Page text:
Japan, 5th April 2017: Mr. Areepong Bhoocha-Oom, Permanent Secretary of the Ministry of Energy of Thailand launched today the ‘Future Energy Asia Exhibition & Conference’ as a major initiative towards securing the path to Thailand’s Energy 4.0. The transformation and development of Thailand is a major priority for the government which creates incredible business opportunities for both integrated and non-integrated energy companies globally. As such, ‘Future Energy Asia Exhibition & Conference’ is the perfect platform for NOCs and IOCs to foster the transition from traditional fuel suppliers to integrated energy providers for a more efficient and sustainable energy mix across Asia.
Globally energy demand will increase by around 30% to 2030, driven by increasing prosperity in developing countries and by fast growing emerging markets. The energy mix is changing driven by technology and environment concerns.
The primary demand will still be Oil and Gas but industry is adapting and changing and is seeing these traditional fossil fuels provide the transition to the evolution that is underway Natural Gas and LNG will be the primary fuel source for Asia’s continued development
Future Energy Asia under support of the Thailand Ministry of Energy promises to be the largest energy industry gathering Asia has ever seen. Focusing on oil, gas and renewables, the event is set forth to outline the perfect scenarios of mixed fuels and technologies needed to meet growing energy demand, improve efficiency and support the transition to a lower-carbon economy. It will be held from 12-14 December 2018 at BITEC, Thailand with 15,000+ visitors, 2,500+ delegates, 300 speakers and over 600 exhibiting companies. His Excellency Permanent Secretary announced the launch to a gathering of dignitaries, officials, energy sector leaders and prominent media together with international organiser dmg events and expert event co-organisers, Exposis from Thailand.
Dr. Areepong Bhoocha-Oom said “Thailand 4.0 means opportunity and the transformation in the energy sector of the country as well. As we move more closely towards an improved energy system, energy production and consumption must adapt radically to ensure the demands of growing populations are met, whilst ensuring cleaner and more efficient delivery is achieved. While renewable and other carbon-free energy will play a primary role, the importance of fossil fuels, in particular natural gas, in delivering the cost-effective and immediate requirements of Asia’s growing demand cannot be ignored. Fossil fuel & renewable energy can certainly form the core elements of a transition to a cleaner & more sustainable energy future for Asia”
He affirmed that holding Future Energy Asia exhibition and conference in Thailand reflects Thailand’s continuous efforts to promote new projects, attract investments in the energy sector, and consolidate communication with foreign investors and large international corporations, which are foremost on the investment opportunities map. The event will act as a collaborative effort to publicise Thailand’s new policies and readiness as an investment hub and showcase Thailand’s potential to become the sustainable energy hub for Asia, as it transitions to Thailand 4.0.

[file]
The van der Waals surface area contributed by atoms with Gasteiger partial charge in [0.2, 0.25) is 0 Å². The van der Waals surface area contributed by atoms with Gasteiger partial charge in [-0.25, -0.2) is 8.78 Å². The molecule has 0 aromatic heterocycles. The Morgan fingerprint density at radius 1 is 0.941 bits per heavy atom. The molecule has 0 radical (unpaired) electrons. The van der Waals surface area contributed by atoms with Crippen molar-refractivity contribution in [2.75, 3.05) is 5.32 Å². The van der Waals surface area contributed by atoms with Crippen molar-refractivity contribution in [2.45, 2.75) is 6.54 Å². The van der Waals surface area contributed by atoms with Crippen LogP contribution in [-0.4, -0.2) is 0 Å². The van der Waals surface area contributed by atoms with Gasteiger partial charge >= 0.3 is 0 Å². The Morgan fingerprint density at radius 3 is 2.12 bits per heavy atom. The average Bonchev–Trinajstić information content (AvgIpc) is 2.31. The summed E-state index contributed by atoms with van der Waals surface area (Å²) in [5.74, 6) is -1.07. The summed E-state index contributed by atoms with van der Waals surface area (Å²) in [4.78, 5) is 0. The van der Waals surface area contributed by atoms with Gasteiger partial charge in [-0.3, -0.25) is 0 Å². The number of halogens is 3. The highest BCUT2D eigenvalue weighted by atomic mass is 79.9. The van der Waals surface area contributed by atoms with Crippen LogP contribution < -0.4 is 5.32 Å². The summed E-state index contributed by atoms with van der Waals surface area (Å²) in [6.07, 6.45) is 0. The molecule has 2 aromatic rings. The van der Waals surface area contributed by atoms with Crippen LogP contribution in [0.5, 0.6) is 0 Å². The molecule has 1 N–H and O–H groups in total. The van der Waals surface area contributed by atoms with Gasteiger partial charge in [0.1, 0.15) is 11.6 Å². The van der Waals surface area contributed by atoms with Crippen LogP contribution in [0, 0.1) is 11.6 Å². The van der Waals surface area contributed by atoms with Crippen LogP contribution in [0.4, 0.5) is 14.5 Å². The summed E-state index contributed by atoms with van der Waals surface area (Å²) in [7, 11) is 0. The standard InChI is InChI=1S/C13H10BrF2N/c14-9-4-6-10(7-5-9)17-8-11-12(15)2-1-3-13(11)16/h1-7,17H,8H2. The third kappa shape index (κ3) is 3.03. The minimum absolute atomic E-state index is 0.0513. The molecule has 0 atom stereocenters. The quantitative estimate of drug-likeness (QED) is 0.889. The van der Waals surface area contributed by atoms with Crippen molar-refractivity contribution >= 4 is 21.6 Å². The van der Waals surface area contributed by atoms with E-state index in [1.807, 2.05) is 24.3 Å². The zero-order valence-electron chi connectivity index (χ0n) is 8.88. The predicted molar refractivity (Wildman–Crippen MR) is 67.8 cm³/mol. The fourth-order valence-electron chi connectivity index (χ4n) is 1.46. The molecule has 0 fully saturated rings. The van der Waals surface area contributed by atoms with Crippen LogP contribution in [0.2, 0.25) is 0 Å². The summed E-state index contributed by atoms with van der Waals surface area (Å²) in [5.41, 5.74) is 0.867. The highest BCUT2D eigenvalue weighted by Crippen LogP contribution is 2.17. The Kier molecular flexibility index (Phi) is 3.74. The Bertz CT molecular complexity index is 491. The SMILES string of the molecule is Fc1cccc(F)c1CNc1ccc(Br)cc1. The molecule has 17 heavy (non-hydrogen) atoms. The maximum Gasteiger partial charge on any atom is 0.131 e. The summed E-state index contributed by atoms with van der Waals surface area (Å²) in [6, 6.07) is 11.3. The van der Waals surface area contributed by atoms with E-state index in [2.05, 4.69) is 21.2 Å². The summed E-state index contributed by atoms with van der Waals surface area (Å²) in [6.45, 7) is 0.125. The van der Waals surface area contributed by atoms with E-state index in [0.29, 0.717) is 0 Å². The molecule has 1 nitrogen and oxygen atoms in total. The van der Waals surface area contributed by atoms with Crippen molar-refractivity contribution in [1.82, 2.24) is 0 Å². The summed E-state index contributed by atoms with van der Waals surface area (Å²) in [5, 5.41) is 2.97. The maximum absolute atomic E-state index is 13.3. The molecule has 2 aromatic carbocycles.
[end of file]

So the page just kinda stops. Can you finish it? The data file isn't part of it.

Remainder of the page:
He added “We are delighted to host Future Energy Asia 2018 and look forward to the interactions with its delegates for the continued improvement of the global energy sector. The decisions and relationships built will foster a collaborative and economically viable energy future.”
From his part, Mr. Christopher Hudson, President of DMG Events Global Energy, the company responsible for organising the ‘Future Energy Asia’ presented the plans for the event. He explained that “The 3-day exhibition and conference is dedicated to advancing future energy, energy efficiency and clean technology. Going by the overwhelming response from the global events dmg organises such as ADIPEC and Gastech, the event promises to be the most sought after meeting point for Asia’s stake holders to discuss, debate and embrace future energy scenarios and solutions concerning long-term global energy policies.”
“Thailand is clearly a growing market with huge opportunities, and ‘Future Energy Asia 2018’ presents the first opportunity for local, regional and international energy companies across the full value chain of this promising sector to come together and create a blueprint for the future energy security of Asia. This inaugural Show will provide an opportunity for global buyers and sellers to display their products and services on the exhibition floor, and to establish alliances and partnerships. The conference represents an unparalleled opportunity for the global energy industry to explore the opportunities and challenges of the exciting Asian market" he said.
Along with the conference and exhibition, the event will host strategic Ministerial meetings, an ‘awards ceremony and fund’ that will support research and development in energy and social programs on all the days to facilitate networking with peers, business partners and key stake-holders in the energy sector.